The Great Gatsby
To begin with, no actor dies on the silver screen with the style and grace of Leonardo DiCaprio. He memorably succumbed in the cold Atlantic while preserving the life of his beloved Kate Winslet in “Titanic” (1997). In “Blood Diamond” (2006), he passed away slowly on an African mountain cliff as he talked over the phone to the grieving Jennifer Connelly. And Quentin Tarantino should have ended last year’s “Django Unchained” when Mr. DiCaprio and Christoph Waltz left the stage in a hail of gunfire.
With “The Great Gatsby,” Mr. DiCaprio honors F. Scott Fitzgerald’s classic literary creation with a performance that tugs at the human soul. Sure, he throws some outrageously splendid parties, but the fundamental reason hiding behind the curtain is far simpler.
Mr. DiCaprio allows Jay Gatsby to shine as an extraordinarily wealthy man with a broken heart. He seeks nothing more than to somehow win back Daisy Buchanan, the one thing that he treasures more than life itself.
The problem centers on the fact that Buchanan lives with her wealthy, philandering husband in a mansion across the lake from Gatsby’s lavish estate. She reluctantly married five years earlier when Gatsby disappeared for reasons that will be revealed, and neither has been able to rest easy as a result.
While Joel Edgerton gives an engrossing performance as Tom Buchanan, a man who values his inherited wealth more than his commitment to his wife, Carey Mulligan shines as the lovely and tormented Daisy. Though she has grown to profoundly resent her husband, she clearly loved him at one time. Though her heart belongs to Gatsby, how does she leave the man who is the father of her small daughter?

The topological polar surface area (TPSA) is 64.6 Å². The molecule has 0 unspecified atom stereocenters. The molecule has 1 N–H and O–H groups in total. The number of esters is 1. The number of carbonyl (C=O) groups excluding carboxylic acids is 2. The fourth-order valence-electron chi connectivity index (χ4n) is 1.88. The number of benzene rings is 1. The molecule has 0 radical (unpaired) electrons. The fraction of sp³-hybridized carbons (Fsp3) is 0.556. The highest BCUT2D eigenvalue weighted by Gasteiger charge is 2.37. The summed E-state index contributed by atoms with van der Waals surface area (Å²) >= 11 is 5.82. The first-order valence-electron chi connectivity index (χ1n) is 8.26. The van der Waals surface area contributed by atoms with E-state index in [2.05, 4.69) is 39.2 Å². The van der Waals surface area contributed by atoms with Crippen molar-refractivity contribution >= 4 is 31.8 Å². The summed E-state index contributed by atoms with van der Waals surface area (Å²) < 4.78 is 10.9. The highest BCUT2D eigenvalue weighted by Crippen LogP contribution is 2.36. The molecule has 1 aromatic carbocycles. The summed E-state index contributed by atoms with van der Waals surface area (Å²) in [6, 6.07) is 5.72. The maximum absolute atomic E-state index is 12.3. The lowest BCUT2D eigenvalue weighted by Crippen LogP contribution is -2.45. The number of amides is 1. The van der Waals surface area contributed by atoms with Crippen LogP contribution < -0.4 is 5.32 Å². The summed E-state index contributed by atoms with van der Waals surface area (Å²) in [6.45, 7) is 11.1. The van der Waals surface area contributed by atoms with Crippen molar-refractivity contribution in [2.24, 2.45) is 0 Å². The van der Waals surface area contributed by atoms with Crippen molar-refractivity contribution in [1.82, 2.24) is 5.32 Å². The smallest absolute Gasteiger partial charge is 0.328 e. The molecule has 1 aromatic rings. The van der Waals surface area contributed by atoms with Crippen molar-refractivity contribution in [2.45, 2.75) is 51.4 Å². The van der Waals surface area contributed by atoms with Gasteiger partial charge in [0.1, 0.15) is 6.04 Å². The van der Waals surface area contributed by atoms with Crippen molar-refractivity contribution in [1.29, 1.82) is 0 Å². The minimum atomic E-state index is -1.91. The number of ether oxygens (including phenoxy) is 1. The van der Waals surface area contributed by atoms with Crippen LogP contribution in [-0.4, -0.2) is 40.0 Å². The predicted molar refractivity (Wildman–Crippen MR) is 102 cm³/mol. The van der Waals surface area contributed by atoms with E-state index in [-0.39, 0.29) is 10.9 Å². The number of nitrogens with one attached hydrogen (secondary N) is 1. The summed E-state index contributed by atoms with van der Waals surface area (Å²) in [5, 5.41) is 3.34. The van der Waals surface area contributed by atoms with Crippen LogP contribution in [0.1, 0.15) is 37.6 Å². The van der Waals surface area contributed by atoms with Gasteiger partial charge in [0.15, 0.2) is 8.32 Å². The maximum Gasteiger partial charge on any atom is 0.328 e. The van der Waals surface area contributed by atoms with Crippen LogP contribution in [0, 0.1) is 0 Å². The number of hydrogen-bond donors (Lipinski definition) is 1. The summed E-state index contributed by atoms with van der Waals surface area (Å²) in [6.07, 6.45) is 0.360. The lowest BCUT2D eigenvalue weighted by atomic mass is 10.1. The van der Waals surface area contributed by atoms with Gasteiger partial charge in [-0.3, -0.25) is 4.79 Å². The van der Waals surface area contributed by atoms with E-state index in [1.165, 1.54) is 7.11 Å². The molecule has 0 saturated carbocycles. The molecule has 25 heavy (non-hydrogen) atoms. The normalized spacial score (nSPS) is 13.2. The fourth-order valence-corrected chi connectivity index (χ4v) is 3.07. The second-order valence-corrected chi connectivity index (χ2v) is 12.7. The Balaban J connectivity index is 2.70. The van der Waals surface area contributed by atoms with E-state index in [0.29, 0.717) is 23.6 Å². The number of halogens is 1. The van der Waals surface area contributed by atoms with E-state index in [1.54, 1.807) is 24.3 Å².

What defines “The Great Gatsby” as an adult film is the performance of Tobey Maguire as Nick Carraway. He narrates the story as he sits years later in a sanitarium trying to overcome the alcohol abuse that consumed him when he lived in a small cottage next to the Gatsby home during the Roaring ‘20s.
Carraway became Gatsby’s only true friend, and he grew to love him as much as he appreciated his romantic quest. While his life was filled with mystery, Carraway saw Gatsby as the only man he had ever met dedicated to both hope and a feeling that you could recreate the past.
Mr. Luhrmann has brought us an alluring film that recreates the garish splendor of the Jazz Age that in some ways reflects 21st century America. The stock market was booming, opulence was at its height and the working poor were largely ignored except when a pretty wife was available for a one-night stand.
The many critics who have rejected this film are dead wrong when they complain that it does a disservice to Mr. Fitzgerald. As a reminder, let me point out that Mr. Maguire’s Carraway was the only person to attend Gatsby’s funeral. When Mr. Fitzgerald died at the age of 44, so few people attended that pallbearers had to be hired. Sometimes dying young is not the tragedy it seems.
Iron Man 3
“Iron Man 3” is the cinematic equivalent of going to a great restaurant only to have the steak overcooked. Sure, the salad and side dishes were superb, but I was forced to chew so long on the meat that I gradually lost interest.